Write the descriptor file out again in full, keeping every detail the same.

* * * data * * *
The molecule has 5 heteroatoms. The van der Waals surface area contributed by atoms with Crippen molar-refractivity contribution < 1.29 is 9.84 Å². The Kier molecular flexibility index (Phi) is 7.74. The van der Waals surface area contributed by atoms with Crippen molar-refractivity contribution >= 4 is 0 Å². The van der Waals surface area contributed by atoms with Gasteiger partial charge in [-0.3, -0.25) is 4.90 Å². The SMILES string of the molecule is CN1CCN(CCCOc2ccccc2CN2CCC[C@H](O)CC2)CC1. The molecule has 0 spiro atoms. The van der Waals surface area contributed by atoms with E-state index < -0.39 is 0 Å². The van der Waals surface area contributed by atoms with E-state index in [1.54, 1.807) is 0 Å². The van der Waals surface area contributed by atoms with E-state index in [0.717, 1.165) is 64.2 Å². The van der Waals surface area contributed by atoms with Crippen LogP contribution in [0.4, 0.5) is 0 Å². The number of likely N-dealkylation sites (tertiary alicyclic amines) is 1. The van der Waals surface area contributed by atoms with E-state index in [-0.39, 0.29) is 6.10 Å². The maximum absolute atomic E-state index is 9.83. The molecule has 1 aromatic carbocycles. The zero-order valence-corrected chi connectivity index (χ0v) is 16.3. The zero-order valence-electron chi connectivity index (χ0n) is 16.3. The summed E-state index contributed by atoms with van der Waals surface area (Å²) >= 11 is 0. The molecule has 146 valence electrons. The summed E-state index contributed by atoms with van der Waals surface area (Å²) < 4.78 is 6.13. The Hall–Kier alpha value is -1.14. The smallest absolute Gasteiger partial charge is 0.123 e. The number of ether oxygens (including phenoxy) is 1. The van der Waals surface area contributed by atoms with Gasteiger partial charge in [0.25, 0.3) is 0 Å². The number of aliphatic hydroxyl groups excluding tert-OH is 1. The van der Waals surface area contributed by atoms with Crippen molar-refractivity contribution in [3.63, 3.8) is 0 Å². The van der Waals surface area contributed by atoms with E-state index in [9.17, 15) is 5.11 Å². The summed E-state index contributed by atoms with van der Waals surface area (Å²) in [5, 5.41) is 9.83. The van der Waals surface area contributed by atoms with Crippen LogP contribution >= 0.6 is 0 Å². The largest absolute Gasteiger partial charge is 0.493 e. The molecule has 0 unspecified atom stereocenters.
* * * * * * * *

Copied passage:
The molecule has 5 heteroatoms. The van der Waals surface area contributed by atoms with Crippen molar-refractivity contribution < 1.29 is 9.84 Å². The Kier molecular flexibility index (Phi) is 7.74. The van der Waals surface area contributed by atoms with Crippen molar-refractivity contribution >= 4 is 0 Å². The van der Waals surface area contributed by atoms with Gasteiger partial charge in [-0.3, -0.25) is 4.90 Å². The SMILES string of the molecule is CN1CCN(CCCOc2ccccc2CN2CCC[C@H](O)CC2)CC1. The molecule has 0 spiro atoms. The van der Waals surface area contributed by atoms with E-state index < -0.39 is 0 Å². The van der Waals surface area contributed by atoms with E-state index in [1.54, 1.807) is 0 Å². The van der Waals surface area contributed by atoms with E-state index in [0.717, 1.165) is 64.2 Å². The van der Waals surface area contributed by atoms with Crippen LogP contribution in [0.4, 0.5) is 0 Å². The number of likely N-dealkylation sites (tertiary alicyclic amines) is 1. The van der Waals surface area contributed by atoms with E-state index in [-0.39, 0.29) is 6.10 Å². The maximum absolute atomic E-state index is 9.83. The molecule has 1 aromatic carbocycles. The zero-order valence-corrected chi connectivity index (χ0v) is 16.3. The zero-order valence-electron chi connectivity index (χ0n) is 16.3. The summed E-state index contributed by atoms with van der Waals surface area (Å²) >= 11 is 0. The molecule has 146 valence electrons. The summed E-state index contributed by atoms with van der Waals surface area (Å²) < 4.78 is 6.13. The Hall–Kier alpha value is -1.14. The smallest absolute Gasteiger partial charge is 0.123 e. The number of ether oxygens (including phenoxy) is 1. The van der Waals surface area contributed by atoms with Gasteiger partial charge in [0.25, 0.3) is 0 Å². The number of aliphatic hydroxyl groups excluding tert-OH is 1. The van der Waals surface area contributed by atoms with Crippen molar-refractivity contribution in [3.63, 3.8) is 0 Å². The van der Waals surface area contributed by atoms with E-state index in [9.17, 15) is 5.11 Å². The summed E-state index contributed by atoms with van der Waals surface area (Å²) in [5, 5.41) is 9.83. The van der Waals surface area contributed by atoms with Crippen LogP contribution >= 0.6 is 0 Å². The largest absolute Gasteiger partial charge is 0.493 e. The molecule has 0 unspecified atom stereocenters.